In the current issue of the Revista Brasileira de Hematologia e Hemoterapia, Comar et al. propose new sets of arbitrarily and empirically designed criteria for blood smear review following automated CBC.10 A set with wide cut-off limits showed the best relationship between safety and efficacy. However, the proposed rules must be validated in other patient populations before extrapolated to other laboratories with similar patient profiles and instruments. More importantly, this work serves as a guide for clinical laboratories to individualize rules for slide review according to local characteristics.

See paper by Comar et al. on pages 306–17.

References

1 Green R, Wachsmann-Hogiu S. Development, history, and future of automated cell counters. Clin Lab Med. 2015;35(1):1-10. [ Links ]

2 Pierre RV. Peripheral blood film review. The demise of the eyecount leukocyte differential. Clin Lab Med. 2002;22(1):279-97. [ Links ]

3 Buttarello M, Gadotti M, Lorenz C, Toffalori E, Ceschini N, Valentini A, et al. Evaluation of four automated hematology analyzers. A comparative study of differential counts (imprecision and inaccuracy). Am J Clin Pathol. 1992;97(3):345-52. [ Links ]

4 Kang SH, Kim HK, Ham CK, Lee DS, Cho HI. Comparison of four hematology analyzers, CELL-DYN Sapphire, ADVIA 120, Coulter LH 750, and Sysmex XE-2100, in terms of clinical usefulness. Int J Lab Hematol. 2008;30(6):480-6. [ Links ]

5 Barnes PW, McFadden SL, Machin SJ, Simson E. International consensus group for hematology. The international consensus group for hematology review: suggested criteria for action following automated CBC and WBC differential analysis. Lab Hematol. 2005;11(2):83-90. [ Links ]

6 Novis DA, Walsh M, Wilkinson D, St Louis M, Ben-Ezra J. Laboratory productivity and the rate of manual peripheral blood smear review: a College of American Pathologists Q-Probes study of 95,141 complete blood count determinations performed in 263 institutions. Arch Pathol Lab Med. 2006;130(5):596-601. [ Links ]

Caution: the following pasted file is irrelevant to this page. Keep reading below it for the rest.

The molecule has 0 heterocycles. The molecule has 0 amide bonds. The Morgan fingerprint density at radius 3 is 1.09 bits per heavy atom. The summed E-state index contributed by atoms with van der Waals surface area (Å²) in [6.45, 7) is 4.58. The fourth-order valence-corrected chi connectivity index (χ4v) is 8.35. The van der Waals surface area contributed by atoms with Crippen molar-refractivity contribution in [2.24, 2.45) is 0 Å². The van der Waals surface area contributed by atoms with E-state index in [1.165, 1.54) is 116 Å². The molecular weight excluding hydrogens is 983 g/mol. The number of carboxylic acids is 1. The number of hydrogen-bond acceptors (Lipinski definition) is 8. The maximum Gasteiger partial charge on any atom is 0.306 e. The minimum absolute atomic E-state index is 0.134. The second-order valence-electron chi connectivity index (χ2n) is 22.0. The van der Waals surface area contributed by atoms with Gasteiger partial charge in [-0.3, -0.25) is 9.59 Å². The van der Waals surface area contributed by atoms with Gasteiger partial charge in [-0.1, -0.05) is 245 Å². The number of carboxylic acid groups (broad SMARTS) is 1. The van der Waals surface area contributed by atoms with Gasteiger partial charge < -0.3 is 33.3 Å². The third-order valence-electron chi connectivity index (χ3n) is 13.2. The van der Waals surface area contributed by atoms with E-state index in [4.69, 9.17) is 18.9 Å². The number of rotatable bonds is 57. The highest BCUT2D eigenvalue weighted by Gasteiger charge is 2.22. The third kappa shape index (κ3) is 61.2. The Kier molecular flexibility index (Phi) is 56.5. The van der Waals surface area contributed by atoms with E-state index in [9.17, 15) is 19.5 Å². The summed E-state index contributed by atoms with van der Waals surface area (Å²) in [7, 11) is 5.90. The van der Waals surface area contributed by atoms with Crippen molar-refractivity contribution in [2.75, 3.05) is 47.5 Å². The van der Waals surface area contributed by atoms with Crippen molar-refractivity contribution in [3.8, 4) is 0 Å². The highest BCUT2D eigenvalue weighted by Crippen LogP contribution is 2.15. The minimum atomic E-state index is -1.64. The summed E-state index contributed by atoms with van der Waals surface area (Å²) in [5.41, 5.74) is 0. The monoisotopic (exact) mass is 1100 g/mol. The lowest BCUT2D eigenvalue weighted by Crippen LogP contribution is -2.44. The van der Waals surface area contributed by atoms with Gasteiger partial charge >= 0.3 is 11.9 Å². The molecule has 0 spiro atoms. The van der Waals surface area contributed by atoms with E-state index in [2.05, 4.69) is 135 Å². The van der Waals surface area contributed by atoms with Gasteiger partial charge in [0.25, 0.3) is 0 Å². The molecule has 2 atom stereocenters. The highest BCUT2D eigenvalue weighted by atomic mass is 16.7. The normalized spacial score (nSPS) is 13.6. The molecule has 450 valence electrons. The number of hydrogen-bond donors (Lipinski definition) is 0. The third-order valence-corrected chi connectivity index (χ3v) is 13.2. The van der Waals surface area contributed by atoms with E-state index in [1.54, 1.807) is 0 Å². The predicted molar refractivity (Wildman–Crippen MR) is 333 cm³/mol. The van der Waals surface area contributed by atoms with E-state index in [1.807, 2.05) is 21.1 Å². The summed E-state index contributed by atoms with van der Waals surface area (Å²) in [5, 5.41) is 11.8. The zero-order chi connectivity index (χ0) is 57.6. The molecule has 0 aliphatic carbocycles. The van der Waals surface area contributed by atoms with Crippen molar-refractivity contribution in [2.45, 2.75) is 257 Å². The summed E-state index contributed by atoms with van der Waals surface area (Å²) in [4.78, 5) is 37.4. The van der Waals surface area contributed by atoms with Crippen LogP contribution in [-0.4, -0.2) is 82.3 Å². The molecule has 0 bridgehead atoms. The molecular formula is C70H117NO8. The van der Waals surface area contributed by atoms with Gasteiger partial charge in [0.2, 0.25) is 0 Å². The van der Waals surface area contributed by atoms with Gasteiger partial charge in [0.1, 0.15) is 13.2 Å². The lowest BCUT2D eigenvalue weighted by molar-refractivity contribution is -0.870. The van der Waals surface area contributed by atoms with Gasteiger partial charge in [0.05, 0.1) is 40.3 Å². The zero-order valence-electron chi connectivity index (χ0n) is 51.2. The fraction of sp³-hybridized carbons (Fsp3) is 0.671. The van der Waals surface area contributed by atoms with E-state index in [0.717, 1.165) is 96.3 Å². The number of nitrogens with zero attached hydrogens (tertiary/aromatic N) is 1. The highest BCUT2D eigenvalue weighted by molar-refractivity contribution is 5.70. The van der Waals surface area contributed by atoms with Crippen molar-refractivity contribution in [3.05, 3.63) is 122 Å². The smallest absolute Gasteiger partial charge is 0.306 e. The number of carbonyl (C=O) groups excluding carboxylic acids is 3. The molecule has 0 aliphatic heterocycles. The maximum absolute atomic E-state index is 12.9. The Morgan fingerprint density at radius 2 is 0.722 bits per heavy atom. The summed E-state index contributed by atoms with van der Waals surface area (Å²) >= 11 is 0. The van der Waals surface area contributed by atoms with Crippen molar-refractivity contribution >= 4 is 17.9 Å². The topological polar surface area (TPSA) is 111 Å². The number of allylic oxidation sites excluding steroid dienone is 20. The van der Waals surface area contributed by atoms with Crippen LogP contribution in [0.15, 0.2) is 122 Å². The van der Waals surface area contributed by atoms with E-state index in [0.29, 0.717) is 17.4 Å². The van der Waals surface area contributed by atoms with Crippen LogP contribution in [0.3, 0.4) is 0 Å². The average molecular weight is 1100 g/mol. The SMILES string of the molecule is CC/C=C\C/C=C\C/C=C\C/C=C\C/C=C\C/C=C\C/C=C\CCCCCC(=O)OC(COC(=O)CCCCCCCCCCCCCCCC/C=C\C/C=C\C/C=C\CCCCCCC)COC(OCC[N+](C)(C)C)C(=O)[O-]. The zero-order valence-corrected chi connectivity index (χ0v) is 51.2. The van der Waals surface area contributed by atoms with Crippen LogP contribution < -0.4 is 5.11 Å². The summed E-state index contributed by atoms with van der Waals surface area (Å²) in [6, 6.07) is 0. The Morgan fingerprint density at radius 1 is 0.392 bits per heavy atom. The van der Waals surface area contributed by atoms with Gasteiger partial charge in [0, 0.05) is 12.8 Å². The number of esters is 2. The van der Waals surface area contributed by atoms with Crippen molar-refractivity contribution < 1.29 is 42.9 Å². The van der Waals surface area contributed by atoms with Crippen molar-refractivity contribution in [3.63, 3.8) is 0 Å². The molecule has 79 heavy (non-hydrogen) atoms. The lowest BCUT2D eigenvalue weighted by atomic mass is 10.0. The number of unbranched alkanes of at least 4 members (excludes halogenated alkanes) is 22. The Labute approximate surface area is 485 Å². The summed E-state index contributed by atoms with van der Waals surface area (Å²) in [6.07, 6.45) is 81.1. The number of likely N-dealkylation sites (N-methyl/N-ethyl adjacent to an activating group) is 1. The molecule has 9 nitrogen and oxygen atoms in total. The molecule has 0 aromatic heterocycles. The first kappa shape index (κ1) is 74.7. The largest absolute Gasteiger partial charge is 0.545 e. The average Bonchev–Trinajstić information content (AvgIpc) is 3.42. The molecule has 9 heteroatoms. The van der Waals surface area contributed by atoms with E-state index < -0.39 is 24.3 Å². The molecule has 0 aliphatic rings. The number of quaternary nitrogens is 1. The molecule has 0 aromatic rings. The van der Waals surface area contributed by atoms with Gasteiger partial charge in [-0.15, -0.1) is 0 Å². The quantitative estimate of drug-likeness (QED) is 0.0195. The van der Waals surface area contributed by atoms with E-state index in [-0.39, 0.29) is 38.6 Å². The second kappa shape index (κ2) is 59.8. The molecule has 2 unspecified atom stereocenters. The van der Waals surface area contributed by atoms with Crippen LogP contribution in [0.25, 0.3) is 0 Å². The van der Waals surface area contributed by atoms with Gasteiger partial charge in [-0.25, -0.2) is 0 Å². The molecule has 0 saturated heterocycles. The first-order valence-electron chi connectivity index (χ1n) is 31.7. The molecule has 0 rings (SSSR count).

7 Kim SJ, Kim Y, Shin S, Song J, Choi JR. Comparison study of the rates of manual peripheral blood smear review from 3 automated hematology analyzers, Unicel DxH 800, ADVIA 2120i, and XE 2100, using international consensus group guidelines. Arch Pathol Lab Med. 2012;136(11):1408-13. [ Links ]

8 Tefferi A, Hanson CA, Inwards DJ. How to interpret and pursue an abnormal complete blood cell count in adults. Mayo Clin Proc. 2005;80(7):923-36. [ Links ]

9 Comar SR, Malvezzi M, Pasquini R. Are the review criteria for automated complete blood counts of the International Society of Laboratory Hematology suitable for all hematology laboratories?. Rev Bras Hematol Hemoter. 2014;36(3):219-25. [ Links ]

10 Comar SR, Malvezzi M, Pasquini R. Evaluation of criteria for manual blood smear review following automated complete blood counts in a large University Hospital. Rev Bras Hematol Hemoter. 2017;39(4):306-17. [ Links ]

Received: July 31, 2017; Accepted: July 31, 2017

*Correspondence to: Department of Internal Medicine, Faculdade de Medicina de Ribeirão Preto da Universidade de São Paulo (FMRP/USP), Av. Bandeirantes, 3900, 14049-900 Ribeirão Preto, SP, Brazil. Tel.: +55 16 3602 2294. E-mail address: diegocle@yahoo.com

Conflicts of interest

The author declares no conflicts of interest.

Creative Commons License This is an Open Access article distributed under the terms of the Creative Commons Attribution Non-Commercial No Derivative License, which permits unrestricted non-commercial use, distribution, and reproduction in any medium provided the original work is properly cited and the work is not changed in any way.